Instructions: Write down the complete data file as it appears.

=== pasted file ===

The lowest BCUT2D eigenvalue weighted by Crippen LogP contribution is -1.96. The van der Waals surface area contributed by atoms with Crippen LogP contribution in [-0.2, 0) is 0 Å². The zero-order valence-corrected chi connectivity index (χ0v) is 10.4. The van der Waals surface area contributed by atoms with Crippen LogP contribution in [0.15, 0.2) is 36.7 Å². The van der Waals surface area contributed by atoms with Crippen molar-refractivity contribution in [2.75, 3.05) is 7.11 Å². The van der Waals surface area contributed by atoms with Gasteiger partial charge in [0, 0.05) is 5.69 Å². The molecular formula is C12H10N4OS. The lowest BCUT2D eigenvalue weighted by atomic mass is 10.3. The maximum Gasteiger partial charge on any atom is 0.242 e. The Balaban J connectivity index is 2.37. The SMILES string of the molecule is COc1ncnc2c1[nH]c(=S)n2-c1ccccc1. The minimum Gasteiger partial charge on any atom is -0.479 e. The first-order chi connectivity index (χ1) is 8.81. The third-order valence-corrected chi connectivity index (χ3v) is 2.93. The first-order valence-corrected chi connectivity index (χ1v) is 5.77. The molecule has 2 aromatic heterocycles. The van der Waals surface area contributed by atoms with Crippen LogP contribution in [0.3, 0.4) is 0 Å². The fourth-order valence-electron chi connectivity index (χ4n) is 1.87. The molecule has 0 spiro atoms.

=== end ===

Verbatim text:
The lowest BCUT2D eigenvalue weighted by Crippen LogP contribution is -1.96. The van der Waals surface area contributed by atoms with Crippen LogP contribution in [-0.2, 0) is 0 Å². The zero-order valence-corrected chi connectivity index (χ0v) is 10.4. The van der Waals surface area contributed by atoms with Crippen LogP contribution in [0.15, 0.2) is 36.7 Å². The van der Waals surface area contributed by atoms with Crippen molar-refractivity contribution in [2.75, 3.05) is 7.11 Å². The van der Waals surface area contributed by atoms with Gasteiger partial charge in [0, 0.05) is 5.69 Å². The molecular formula is C12H10N4OS. The lowest BCUT2D eigenvalue weighted by atomic mass is 10.3. The maximum Gasteiger partial charge on any atom is 0.242 e. The Balaban J connectivity index is 2.37. The SMILES string of the molecule is COc1ncnc2c1[nH]c(=S)n2-c1ccccc1. The minimum Gasteiger partial charge on any atom is -0.479 e. The first-order chi connectivity index (χ1) is 8.81. The third-order valence-corrected chi connectivity index (χ3v) is 2.93. The first-order valence-corrected chi connectivity index (χ1v) is 5.77. The molecule has 2 aromatic heterocycles. The van der Waals surface area contributed by atoms with Crippen LogP contribution in [0.3, 0.4) is 0 Å². The fourth-order valence-electron chi connectivity index (χ4n) is 1.87. The molecule has 0 spiro atoms.